So in my opinion there were three major reasons which caused the debacle in Belgium and all my efforts of one year were ruined.

The proposed plan which I submitted to the federation included 106 days of training in Pakistan and abroad. It was reduced to 57 days in piecemeal manner.

Moreover, only 10 international matches were provided ahead of the qualifiers.

The players were extremely disturbed owing to financial problems as they were not offered any central contract. They were not even paid foreign and local daily allowance.

The missing ratio of the opportunities was very high as per statistics. Pakistan got 60 to 70 circle penetration in the seven matches but managed to score only nine goals which is less than 20 percent. With this ratio a team cannot win matches in such a high-level tournament.

The handling of the ball inside the circle and missing of the opportunities dented the confidence of individuals. It also put pressure on our defense line which came under pressure, made mistakes and conceded goals.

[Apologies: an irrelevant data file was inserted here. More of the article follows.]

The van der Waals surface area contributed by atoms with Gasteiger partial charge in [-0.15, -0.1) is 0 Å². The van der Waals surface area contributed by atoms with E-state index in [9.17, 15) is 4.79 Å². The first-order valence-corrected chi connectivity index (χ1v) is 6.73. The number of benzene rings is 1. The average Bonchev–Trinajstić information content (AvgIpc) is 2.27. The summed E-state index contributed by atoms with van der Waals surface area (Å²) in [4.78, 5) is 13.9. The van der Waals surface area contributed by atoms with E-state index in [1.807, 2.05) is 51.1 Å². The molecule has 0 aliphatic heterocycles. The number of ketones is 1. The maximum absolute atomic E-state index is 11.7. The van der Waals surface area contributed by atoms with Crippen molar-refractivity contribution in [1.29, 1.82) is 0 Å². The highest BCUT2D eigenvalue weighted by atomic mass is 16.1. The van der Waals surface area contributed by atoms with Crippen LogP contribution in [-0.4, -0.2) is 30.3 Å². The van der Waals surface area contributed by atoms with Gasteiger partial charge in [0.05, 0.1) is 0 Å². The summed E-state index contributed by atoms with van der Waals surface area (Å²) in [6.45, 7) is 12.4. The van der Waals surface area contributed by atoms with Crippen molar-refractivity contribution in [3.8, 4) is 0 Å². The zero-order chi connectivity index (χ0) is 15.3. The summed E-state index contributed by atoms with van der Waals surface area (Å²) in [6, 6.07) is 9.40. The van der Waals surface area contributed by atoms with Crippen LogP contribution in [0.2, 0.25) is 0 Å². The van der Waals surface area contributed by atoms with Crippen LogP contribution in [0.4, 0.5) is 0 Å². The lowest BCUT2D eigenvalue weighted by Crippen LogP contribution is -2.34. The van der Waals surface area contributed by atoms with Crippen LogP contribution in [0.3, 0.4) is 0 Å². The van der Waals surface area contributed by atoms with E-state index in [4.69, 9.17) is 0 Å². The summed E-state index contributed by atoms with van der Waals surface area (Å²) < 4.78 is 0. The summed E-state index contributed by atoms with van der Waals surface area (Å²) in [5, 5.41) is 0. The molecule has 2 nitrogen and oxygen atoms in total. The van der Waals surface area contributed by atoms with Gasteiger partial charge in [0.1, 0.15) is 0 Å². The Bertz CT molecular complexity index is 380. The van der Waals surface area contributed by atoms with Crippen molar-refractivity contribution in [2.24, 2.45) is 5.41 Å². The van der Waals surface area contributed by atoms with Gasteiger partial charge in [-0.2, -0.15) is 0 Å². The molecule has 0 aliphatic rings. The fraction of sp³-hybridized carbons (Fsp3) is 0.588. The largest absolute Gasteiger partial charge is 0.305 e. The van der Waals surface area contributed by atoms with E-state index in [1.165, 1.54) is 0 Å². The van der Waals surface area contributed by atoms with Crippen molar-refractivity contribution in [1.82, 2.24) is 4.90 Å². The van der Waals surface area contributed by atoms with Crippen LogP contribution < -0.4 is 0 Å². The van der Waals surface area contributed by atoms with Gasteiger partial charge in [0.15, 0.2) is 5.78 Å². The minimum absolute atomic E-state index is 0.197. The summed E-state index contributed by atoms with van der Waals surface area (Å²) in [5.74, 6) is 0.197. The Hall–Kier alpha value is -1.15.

In the first phase, in Islamabad, the actual duration of the camp was four week but we had to wind it up on April 2 due to injuries to 11 players. So our camp continued for only 15 days (including rest days)

In the second phase, in Lahore, the camp continued for 13 days, which included one day of trials.

In the third phase, we held a training camp after returning from Korea, in Islamabad, for nine days, which included one day of trials.

So we had a total of 37 training days and 10 days each in Australia and Korea against the proposed 106 days.

There is no coach in the world who can win every tournament. I took over the charge of the team last year when it was ranked 11th.

The government has established a committee to find out the reasons of Pakistan’s failure. Had this committee been established six months ago, the present situation could have been avoided.

I suggest that all stakeholders sit together. If any change is necessary it should be carried out with consensus. There should be no groups in hockey and we should work and play our role as one unit.

Shahnaz Sheikh is Pakistan hockey coach.